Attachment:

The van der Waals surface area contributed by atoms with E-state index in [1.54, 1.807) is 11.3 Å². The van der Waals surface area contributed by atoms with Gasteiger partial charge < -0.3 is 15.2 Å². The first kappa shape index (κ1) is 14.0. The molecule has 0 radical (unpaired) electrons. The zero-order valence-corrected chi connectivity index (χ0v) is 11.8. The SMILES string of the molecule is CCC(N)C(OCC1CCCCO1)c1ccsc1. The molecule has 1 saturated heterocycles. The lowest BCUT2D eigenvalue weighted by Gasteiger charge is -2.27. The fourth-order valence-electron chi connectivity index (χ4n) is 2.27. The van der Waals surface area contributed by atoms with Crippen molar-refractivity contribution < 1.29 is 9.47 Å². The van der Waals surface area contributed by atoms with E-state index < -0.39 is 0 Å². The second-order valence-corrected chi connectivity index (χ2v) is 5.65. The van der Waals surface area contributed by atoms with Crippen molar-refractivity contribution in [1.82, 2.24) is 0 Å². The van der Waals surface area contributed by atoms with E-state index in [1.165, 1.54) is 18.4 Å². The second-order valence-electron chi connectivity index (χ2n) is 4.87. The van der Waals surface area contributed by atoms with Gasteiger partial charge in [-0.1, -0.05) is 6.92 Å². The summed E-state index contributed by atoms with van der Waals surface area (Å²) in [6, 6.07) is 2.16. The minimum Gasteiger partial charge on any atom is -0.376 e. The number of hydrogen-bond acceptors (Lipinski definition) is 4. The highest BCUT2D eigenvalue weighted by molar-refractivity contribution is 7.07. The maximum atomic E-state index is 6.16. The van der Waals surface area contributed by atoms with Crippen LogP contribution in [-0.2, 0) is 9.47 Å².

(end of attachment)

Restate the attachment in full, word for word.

The van der Waals surface area contributed by atoms with E-state index in [1.54, 1.807) is 11.3 Å². The van der Waals surface area contributed by atoms with Gasteiger partial charge < -0.3 is 15.2 Å². The first kappa shape index (κ1) is 14.0. The molecule has 0 radical (unpaired) electrons. The zero-order valence-corrected chi connectivity index (χ0v) is 11.8. The SMILES string of the molecule is CCC(N)C(OCC1CCCCO1)c1ccsc1. The molecule has 1 saturated heterocycles. The lowest BCUT2D eigenvalue weighted by Gasteiger charge is -2.27. The fourth-order valence-electron chi connectivity index (χ4n) is 2.27. The van der Waals surface area contributed by atoms with Crippen molar-refractivity contribution < 1.29 is 9.47 Å². The van der Waals surface area contributed by atoms with E-state index < -0.39 is 0 Å². The second-order valence-corrected chi connectivity index (χ2v) is 5.65. The van der Waals surface area contributed by atoms with Crippen molar-refractivity contribution in [1.82, 2.24) is 0 Å². The van der Waals surface area contributed by atoms with E-state index in [1.165, 1.54) is 18.4 Å². The second-order valence-electron chi connectivity index (χ2n) is 4.87. The van der Waals surface area contributed by atoms with Gasteiger partial charge in [-0.1, -0.05) is 6.92 Å². The summed E-state index contributed by atoms with van der Waals surface area (Å²) in [6, 6.07) is 2.16. The minimum Gasteiger partial charge on any atom is -0.376 e. The number of hydrogen-bond acceptors (Lipinski definition) is 4. The highest BCUT2D eigenvalue weighted by molar-refractivity contribution is 7.07. The maximum atomic E-state index is 6.16. The van der Waals surface area contributed by atoms with Crippen LogP contribution in [-0.2, 0) is 9.47 Å².